Ann: Ataxic Cerebral Palsy and Seizure Disorder

May 3, 2017 | Ataxic Cerebral Palsy, Cerebral Palsy, Stories

Krissy was 10 months old when her mom Ann started noticing she couldn’t do typical things for children her age.  Krissy was later diagnosed with ataxic cerebral palsy with a seizure disorder. Ann has since been a tireless advocate for Krissy and even started a post-high school program in her state.  Krissy lived for 33 years and passed away 11 years ago. Ann shares what a joy she was in her family and her life.

Never Giving Up

10-month-old missing milestones

Ann arranged for a photographer to come into her home to take pictures of her 10-month-old daughter.  This was the first time she really paid attention to what Krissy was able to do.  

The photographer wanted Krissy to do various things during the photoshoot.  To which Ann said, “She can’t do that.”. The photographer was shocked and mentioned that all children her age can do those things.  This is when Ann first started worrying about where Krissy was developmentally.

When her husband arrived home after an assignment in the military, she asked him to make arrangements for Krissy’s one-year checkup early.  Their pediatrician was also their bishop in their church. He replied to the request of an early checkup saying, “I’ve been noticing her at church.  I’m glad you called.” That immediately made Ann think something was wrong. 

Polar opposite medical recommendations

The time they lived in Illinois when Krissy’s school mentioned to Ann that they thought Krissy was having seizures.  Ann hadn’t noticed any but decided to take her to be evaluated. The doctor there said what Ann described as, “..the one who gave me the best thing in my whole life.”

He told her, “I want you to love this little girl.  She is beautiful, so i want you to take her home and love her.  She is going to bring joy to your life as she grows. She is going to be harder to take care of, but your body will adapt to it; you will know exactly what to do for her.  Just love her and keep her home.”  

Later on, Ann wanted to know what more she could do for Krissy.  She took her to another doctor who gave Ann horrible advice. He said, “I think you need to have a life with your husband.  Put your daughter in a state school and leave her there, and you and your husband enjoy your life together.”

Ann responded, “I don’t think I will come back here again, and I am not going to recommend you to anyone else.” Ann decided she was going to keep doing what she had already been doing.  She was going to love Krissy and let her bring joy into her life.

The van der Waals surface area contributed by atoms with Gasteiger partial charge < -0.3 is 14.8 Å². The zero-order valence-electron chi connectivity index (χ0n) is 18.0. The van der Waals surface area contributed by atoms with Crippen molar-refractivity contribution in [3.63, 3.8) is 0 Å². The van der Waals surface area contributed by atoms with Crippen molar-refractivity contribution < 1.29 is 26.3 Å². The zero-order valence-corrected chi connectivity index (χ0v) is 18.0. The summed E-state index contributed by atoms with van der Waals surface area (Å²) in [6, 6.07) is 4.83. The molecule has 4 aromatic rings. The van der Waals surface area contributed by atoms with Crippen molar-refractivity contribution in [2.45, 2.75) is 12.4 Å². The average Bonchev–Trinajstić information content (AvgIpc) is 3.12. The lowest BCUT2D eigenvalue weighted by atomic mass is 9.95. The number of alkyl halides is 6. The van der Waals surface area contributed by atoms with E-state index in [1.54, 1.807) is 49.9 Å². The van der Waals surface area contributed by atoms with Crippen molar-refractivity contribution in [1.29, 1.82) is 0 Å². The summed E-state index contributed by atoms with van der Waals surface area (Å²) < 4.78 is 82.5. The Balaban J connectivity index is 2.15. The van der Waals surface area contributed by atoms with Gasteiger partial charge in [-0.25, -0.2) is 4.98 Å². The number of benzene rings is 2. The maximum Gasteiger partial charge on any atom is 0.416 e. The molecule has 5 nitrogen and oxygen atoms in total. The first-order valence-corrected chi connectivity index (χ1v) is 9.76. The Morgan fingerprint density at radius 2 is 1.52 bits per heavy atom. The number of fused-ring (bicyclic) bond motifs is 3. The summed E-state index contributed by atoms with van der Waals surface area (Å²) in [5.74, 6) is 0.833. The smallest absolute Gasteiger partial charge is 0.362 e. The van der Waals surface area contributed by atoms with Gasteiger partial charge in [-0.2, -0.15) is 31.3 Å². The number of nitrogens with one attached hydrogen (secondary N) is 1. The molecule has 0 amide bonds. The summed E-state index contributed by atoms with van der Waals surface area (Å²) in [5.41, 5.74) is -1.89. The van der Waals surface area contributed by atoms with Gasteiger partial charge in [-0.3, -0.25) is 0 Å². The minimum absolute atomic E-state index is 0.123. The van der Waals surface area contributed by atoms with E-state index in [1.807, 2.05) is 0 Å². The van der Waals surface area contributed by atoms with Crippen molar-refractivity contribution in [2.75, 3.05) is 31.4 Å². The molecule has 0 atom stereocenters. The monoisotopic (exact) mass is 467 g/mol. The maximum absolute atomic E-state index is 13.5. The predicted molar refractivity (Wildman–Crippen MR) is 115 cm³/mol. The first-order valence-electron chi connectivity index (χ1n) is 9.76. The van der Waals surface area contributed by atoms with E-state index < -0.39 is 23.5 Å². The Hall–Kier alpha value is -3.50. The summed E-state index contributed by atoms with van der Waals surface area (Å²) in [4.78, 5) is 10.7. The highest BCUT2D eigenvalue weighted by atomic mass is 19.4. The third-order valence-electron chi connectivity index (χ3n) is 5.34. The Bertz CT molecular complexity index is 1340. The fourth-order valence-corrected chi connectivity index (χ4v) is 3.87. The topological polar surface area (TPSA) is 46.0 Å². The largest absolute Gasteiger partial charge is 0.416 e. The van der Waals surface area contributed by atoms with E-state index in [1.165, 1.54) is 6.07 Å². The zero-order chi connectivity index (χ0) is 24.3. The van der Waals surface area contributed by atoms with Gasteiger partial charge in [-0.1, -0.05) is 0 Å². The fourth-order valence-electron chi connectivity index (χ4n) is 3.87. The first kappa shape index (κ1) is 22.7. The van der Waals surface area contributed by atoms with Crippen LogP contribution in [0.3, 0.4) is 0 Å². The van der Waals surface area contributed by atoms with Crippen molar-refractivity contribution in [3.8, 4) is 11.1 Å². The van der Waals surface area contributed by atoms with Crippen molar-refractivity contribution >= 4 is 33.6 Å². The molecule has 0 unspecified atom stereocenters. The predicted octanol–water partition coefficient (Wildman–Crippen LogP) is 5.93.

Ataxic cerebral palsy 

Since Ann’s husband was in the military they moved around several times.  When they moved to Tacoma, Washington, Krissy was officially diagnosed with ataxic cerebral palsy with a seizure disorder.  

Ataxic cerebral palsy is the least common form of cerebral palsy.  It is characterized by clumsy uncoordinated movements. Krissy was total care, she was in a wheelchair and relied on Ann to perform everyday tasks for her.  

Advocating for your child

It wasn’t until a teacher asked Ann what her plans for Krissy were after high-school that Ann realized there were no options.  Ann had chosen to keep Krissy home, which meant there wasn’t a post high-school program in place for her.  

Ann decided to do something about it.  She put a flyer in each of the kid’s fruit bags at Krissy’s school inviting other parents to come to her house for a meeting.  Ann said, “I got all these phone calls from people saying that they wanted to come to this meeting and I thought, ‘Oh boy, now I’ve got to plan a meeting!”’

Ann did her research and was able to receive guidance for how to create a plan and how to get funding for their post high-school program.  With the other moms in her group, they started lobbying for their children. 

“Never, never, never give up.”

At first Ann said she had no idea what she was doing.  When she first started lobbying she recalls being laughed at.  She said, “They laughed at me, and that was hard. When they said, ‘You’re never going to get that because your child is too severely disabled. You’re not going to get it.’..that’s when I said to myself, ‘I’ll get it.  I’m going to do it and I’ll get it.’ I was determined.”

They were only able to receive funding for three people at first.  However, it expanded from there and was able to create a post high-school program for people with disabilities.

“I have no regrets, none.  Since I’ve lobbied and done what I’ve done, I’ve had people come to me and watch me.  They just couldn’t’ believe all the things that I did.”


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